The Cavalry of the mid-20th Century never got rid of their horses, they just traded them in for mechanical ones. During the reorganization of the U.S.’s Armored Force in the 1930s, the need for a lightweight vehicle for performing reconnaissance and screening operations as well as command roles was imperative. In September of 1937, the M2A1 (later redesignated M3) was adopted for service by the Cavalry for this role.
Only a handful of M3 Scout Cars were produced by 1939, when the main production variant was changed to the M3A1. Produced by the White Motor Company of Cleavland, Ohio, the M3A1 was powered by the 6 cylinder in-line Hercules JXD Motor, which allowed it to attain a top speed of around 50 mph.
For protection, the M3A1 was equipped with one .50 M2 Heavy Machine Gun and two .30 M1917A1 machine guns, the latter being replaced by M1919A4 models as the war progressed. The M3A1 primarily saw use in its intended role in the North African theater and in the Philippines.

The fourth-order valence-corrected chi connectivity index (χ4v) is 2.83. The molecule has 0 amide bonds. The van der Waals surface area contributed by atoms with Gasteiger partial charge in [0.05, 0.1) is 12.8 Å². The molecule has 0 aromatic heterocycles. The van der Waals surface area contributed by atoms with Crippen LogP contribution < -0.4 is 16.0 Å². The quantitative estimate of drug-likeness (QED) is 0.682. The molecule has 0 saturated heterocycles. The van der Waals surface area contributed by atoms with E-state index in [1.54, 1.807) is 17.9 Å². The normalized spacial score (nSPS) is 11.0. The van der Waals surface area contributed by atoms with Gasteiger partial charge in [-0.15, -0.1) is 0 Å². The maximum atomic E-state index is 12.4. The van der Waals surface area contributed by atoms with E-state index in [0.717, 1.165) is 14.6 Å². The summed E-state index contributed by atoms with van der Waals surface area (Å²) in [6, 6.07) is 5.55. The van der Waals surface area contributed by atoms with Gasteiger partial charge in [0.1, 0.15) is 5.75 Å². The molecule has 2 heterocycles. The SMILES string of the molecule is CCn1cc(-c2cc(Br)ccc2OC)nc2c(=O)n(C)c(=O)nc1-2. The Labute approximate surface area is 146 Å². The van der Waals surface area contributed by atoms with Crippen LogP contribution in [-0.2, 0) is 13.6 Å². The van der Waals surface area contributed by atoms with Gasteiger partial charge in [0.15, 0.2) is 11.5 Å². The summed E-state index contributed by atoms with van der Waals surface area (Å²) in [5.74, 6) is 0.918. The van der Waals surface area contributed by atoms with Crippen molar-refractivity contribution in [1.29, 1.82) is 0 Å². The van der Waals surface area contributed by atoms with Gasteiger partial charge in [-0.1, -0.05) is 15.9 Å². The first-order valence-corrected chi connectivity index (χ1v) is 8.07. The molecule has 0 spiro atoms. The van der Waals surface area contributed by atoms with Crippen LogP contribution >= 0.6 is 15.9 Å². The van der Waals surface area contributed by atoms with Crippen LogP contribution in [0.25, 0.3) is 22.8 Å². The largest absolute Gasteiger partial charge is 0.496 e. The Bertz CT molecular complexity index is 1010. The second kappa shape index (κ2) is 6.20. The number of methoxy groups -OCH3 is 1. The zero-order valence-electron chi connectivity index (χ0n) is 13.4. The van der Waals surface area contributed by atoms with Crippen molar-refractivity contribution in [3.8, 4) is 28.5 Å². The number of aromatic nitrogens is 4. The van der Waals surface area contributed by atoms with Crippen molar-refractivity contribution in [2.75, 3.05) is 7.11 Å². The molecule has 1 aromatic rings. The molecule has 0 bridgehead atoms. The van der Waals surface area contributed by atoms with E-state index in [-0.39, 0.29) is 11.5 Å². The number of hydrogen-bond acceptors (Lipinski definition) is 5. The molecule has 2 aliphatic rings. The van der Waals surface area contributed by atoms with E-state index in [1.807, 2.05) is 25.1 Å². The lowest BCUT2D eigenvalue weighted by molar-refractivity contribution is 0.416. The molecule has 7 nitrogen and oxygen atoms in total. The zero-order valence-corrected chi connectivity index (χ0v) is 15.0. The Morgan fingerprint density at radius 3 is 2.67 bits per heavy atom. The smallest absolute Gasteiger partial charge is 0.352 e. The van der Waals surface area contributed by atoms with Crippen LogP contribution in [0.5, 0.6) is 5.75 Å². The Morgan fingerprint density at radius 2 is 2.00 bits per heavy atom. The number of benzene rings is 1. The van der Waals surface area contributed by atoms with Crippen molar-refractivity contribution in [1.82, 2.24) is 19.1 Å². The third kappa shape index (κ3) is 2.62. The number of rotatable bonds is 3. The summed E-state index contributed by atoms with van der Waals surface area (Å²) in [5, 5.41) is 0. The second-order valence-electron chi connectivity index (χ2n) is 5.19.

U.S.’s Armored Force in the 1930s, the need for a lightweight vehicle for performing reconnaissance and screening operations as well as command roles was imperative.
By the invasion of Northwest Europe in 1944, it had been displaced in its reconnaissance role by the M8 Light Armored Car, and its command role by the M20 Armored Utility Car. However, the M3A1 was still seen on the front lines of the European battlefield, both in the hands of U.S. troops as well as British, Commonwealth, and Free French, and Soviet forces.
The Museum of American Armor’s M3A1 is one of the vehicles available to ride in during our Armor Experience events.